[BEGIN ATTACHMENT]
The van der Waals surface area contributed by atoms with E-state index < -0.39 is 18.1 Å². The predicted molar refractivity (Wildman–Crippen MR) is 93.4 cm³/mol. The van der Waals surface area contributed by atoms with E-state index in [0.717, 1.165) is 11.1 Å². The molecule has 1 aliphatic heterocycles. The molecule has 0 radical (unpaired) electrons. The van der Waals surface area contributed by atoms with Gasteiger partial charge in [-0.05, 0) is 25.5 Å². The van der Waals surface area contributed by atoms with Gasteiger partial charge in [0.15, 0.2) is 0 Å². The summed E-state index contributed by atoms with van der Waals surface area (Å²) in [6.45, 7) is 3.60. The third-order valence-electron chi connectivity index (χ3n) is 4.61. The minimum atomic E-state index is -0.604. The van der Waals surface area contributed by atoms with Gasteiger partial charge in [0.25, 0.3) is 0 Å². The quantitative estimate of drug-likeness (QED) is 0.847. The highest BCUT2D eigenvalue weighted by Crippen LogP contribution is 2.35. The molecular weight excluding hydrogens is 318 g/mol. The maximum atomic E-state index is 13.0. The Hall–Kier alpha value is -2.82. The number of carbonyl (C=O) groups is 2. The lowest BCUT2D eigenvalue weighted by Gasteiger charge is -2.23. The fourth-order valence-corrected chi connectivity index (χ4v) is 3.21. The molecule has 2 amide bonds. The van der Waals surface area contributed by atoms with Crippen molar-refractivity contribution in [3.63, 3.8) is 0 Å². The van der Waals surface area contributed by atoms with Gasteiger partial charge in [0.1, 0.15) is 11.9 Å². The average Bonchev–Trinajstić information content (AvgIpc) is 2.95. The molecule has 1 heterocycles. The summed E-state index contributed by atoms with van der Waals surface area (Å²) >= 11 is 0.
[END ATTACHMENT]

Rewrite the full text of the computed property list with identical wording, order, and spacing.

The van der Waals surface area contributed by atoms with E-state index < -0.39 is 18.1 Å². The predicted molar refractivity (Wildman–Crippen MR) is 93.4 cm³/mol. The van der Waals surface area contributed by atoms with E-state index in [0.717, 1.165) is 11.1 Å². The molecule has 1 aliphatic heterocycles. The molecule has 0 radical (unpaired) electrons. The van der Waals surface area contributed by atoms with Gasteiger partial charge in [-0.05, 0) is 25.5 Å². The van der Waals surface area contributed by atoms with Gasteiger partial charge in [0.15, 0.2) is 0 Å². The summed E-state index contributed by atoms with van der Waals surface area (Å²) in [6.45, 7) is 3.60. The third-order valence-electron chi connectivity index (χ3n) is 4.61. The minimum atomic E-state index is -0.604. The van der Waals surface area contributed by atoms with Gasteiger partial charge in [0.25, 0.3) is 0 Å². The quantitative estimate of drug-likeness (QED) is 0.847. The highest BCUT2D eigenvalue weighted by Crippen LogP contribution is 2.35. The molecular weight excluding hydrogens is 318 g/mol. The maximum atomic E-state index is 13.0. The Hall–Kier alpha value is -2.82. The number of carbonyl (C=O) groups is 2. The lowest BCUT2D eigenvalue weighted by Gasteiger charge is -2.23. The fourth-order valence-corrected chi connectivity index (χ4v) is 3.21. The molecule has 2 amide bonds. The van der Waals surface area contributed by atoms with Crippen molar-refractivity contribution in [3.63, 3.8) is 0 Å². The van der Waals surface area contributed by atoms with Gasteiger partial charge in [0.1, 0.15) is 11.9 Å². The average Bonchev–Trinajstić information content (AvgIpc) is 2.95. The molecule has 1 heterocycles. The summed E-state index contributed by atoms with van der Waals surface area (Å²) >= 11 is 0.